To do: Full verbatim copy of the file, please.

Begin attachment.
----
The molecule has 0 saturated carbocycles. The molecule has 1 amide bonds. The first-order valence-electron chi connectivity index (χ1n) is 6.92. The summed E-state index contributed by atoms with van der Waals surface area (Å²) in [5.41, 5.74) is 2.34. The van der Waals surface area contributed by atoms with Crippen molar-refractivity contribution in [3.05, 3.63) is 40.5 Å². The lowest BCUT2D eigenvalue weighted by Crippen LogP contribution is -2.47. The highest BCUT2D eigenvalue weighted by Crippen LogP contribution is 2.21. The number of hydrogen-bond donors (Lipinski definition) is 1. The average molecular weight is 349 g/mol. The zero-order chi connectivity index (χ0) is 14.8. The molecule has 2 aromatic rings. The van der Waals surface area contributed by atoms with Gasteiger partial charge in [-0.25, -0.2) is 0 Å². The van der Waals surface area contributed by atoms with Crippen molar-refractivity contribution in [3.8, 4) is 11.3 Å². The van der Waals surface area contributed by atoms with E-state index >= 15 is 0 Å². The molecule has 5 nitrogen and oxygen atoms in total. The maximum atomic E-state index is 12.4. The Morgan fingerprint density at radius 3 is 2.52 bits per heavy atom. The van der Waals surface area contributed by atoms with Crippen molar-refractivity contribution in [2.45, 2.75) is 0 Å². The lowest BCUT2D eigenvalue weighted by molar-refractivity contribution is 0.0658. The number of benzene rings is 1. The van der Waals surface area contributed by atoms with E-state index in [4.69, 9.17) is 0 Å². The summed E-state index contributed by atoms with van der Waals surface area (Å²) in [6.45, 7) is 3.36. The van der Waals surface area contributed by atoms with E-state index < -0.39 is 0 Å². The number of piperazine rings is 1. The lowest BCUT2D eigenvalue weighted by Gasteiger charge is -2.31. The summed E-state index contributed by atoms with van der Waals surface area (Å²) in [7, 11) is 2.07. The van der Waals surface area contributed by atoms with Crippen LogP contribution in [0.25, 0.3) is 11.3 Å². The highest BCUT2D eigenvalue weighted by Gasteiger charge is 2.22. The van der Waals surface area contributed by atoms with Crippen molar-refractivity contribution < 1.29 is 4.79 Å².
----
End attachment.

The molecule has 0 saturated carbocycles. The molecule has 1 amide bonds. The first-order valence-electron chi connectivity index (χ1n) is 6.92. The summed E-state index contributed by atoms with van der Waals surface area (Å²) in [5.41, 5.74) is 2.34. The van der Waals surface area contributed by atoms with Crippen molar-refractivity contribution in [3.05, 3.63) is 40.5 Å². The lowest BCUT2D eigenvalue weighted by Crippen LogP contribution is -2.47. The highest BCUT2D eigenvalue weighted by Crippen LogP contribution is 2.21. The number of hydrogen-bond donors (Lipinski definition) is 1. The average molecular weight is 349 g/mol. The zero-order chi connectivity index (χ0) is 14.8. The molecule has 2 aromatic rings. The van der Waals surface area contributed by atoms with Gasteiger partial charge in [-0.25, -0.2) is 0 Å². The van der Waals surface area contributed by atoms with Crippen molar-refractivity contribution in [3.8, 4) is 11.3 Å². The van der Waals surface area contributed by atoms with E-state index >= 15 is 0 Å². The molecule has 5 nitrogen and oxygen atoms in total. The maximum atomic E-state index is 12.4. The Morgan fingerprint density at radius 3 is 2.52 bits per heavy atom. The van der Waals surface area contributed by atoms with Crippen molar-refractivity contribution in [2.45, 2.75) is 0 Å². The lowest BCUT2D eigenvalue weighted by molar-refractivity contribution is 0.0658. The number of benzene rings is 1. The van der Waals surface area contributed by atoms with E-state index in [4.69, 9.17) is 0 Å². The summed E-state index contributed by atoms with van der Waals surface area (Å²) in [6.45, 7) is 3.36. The van der Waals surface area contributed by atoms with E-state index < -0.39 is 0 Å². The number of piperazine rings is 1. The lowest BCUT2D eigenvalue weighted by Gasteiger charge is -2.31. The summed E-state index contributed by atoms with van der Waals surface area (Å²) in [7, 11) is 2.07. The van der Waals surface area contributed by atoms with Crippen LogP contribution in [0.25, 0.3) is 11.3 Å². The highest BCUT2D eigenvalue weighted by Gasteiger charge is 2.22. The van der Waals surface area contributed by atoms with Crippen molar-refractivity contribution < 1.29 is 4.79 Å².